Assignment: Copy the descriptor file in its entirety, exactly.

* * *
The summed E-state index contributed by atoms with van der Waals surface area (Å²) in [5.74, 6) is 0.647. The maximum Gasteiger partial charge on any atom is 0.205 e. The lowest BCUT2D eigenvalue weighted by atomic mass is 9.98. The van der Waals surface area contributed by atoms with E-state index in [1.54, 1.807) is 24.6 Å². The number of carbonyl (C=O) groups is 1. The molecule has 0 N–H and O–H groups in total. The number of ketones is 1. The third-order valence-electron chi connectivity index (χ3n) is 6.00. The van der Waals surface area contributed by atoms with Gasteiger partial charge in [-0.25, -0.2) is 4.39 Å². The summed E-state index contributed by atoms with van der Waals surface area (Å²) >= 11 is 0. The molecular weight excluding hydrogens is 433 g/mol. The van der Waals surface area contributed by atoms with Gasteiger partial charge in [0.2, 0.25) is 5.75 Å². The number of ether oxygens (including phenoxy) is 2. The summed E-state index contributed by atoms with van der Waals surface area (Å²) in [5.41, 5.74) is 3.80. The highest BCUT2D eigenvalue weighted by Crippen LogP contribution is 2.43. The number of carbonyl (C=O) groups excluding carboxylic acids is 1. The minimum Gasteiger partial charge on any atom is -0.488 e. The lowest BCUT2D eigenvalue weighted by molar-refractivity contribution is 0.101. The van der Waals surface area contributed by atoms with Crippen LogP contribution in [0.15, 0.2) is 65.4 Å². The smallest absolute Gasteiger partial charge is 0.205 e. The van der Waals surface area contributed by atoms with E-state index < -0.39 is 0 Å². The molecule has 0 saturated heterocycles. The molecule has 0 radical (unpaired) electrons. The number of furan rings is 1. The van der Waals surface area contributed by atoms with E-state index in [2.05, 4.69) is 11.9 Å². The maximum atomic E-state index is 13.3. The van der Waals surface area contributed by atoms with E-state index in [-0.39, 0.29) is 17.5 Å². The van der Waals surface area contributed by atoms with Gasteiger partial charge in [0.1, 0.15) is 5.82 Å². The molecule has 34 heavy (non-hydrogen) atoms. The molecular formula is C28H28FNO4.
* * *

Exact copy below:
The summed E-state index contributed by atoms with van der Waals surface area (Å²) in [5.74, 6) is 0.647. The maximum Gasteiger partial charge on any atom is 0.205 e. The lowest BCUT2D eigenvalue weighted by atomic mass is 9.98. The van der Waals surface area contributed by atoms with E-state index in [1.54, 1.807) is 24.6 Å². The number of carbonyl (C=O) groups is 1. The molecule has 0 N–H and O–H groups in total. The number of ketones is 1. The third-order valence-electron chi connectivity index (χ3n) is 6.00. The van der Waals surface area contributed by atoms with Gasteiger partial charge in [-0.25, -0.2) is 4.39 Å². The summed E-state index contributed by atoms with van der Waals surface area (Å²) >= 11 is 0. The molecular weight excluding hydrogens is 433 g/mol. The van der Waals surface area contributed by atoms with Gasteiger partial charge in [0.2, 0.25) is 5.75 Å². The number of ether oxygens (including phenoxy) is 2. The summed E-state index contributed by atoms with van der Waals surface area (Å²) in [5.41, 5.74) is 3.80. The highest BCUT2D eigenvalue weighted by Crippen LogP contribution is 2.43. The number of carbonyl (C=O) groups excluding carboxylic acids is 1. The minimum Gasteiger partial charge on any atom is -0.488 e. The lowest BCUT2D eigenvalue weighted by molar-refractivity contribution is 0.101. The van der Waals surface area contributed by atoms with Crippen LogP contribution in [0.15, 0.2) is 65.4 Å². The smallest absolute Gasteiger partial charge is 0.205 e. The van der Waals surface area contributed by atoms with E-state index < -0.39 is 0 Å². The molecule has 0 saturated heterocycles. The molecule has 0 radical (unpaired) electrons. The number of furan rings is 1. The van der Waals surface area contributed by atoms with E-state index in [2.05, 4.69) is 11.9 Å². The maximum atomic E-state index is 13.3. The van der Waals surface area contributed by atoms with E-state index in [-0.39, 0.29) is 17.5 Å². The van der Waals surface area contributed by atoms with Gasteiger partial charge in [0.1, 0.15) is 5.82 Å². The molecule has 34 heavy (non-hydrogen) atoms. The molecular formula is C28H28FNO4.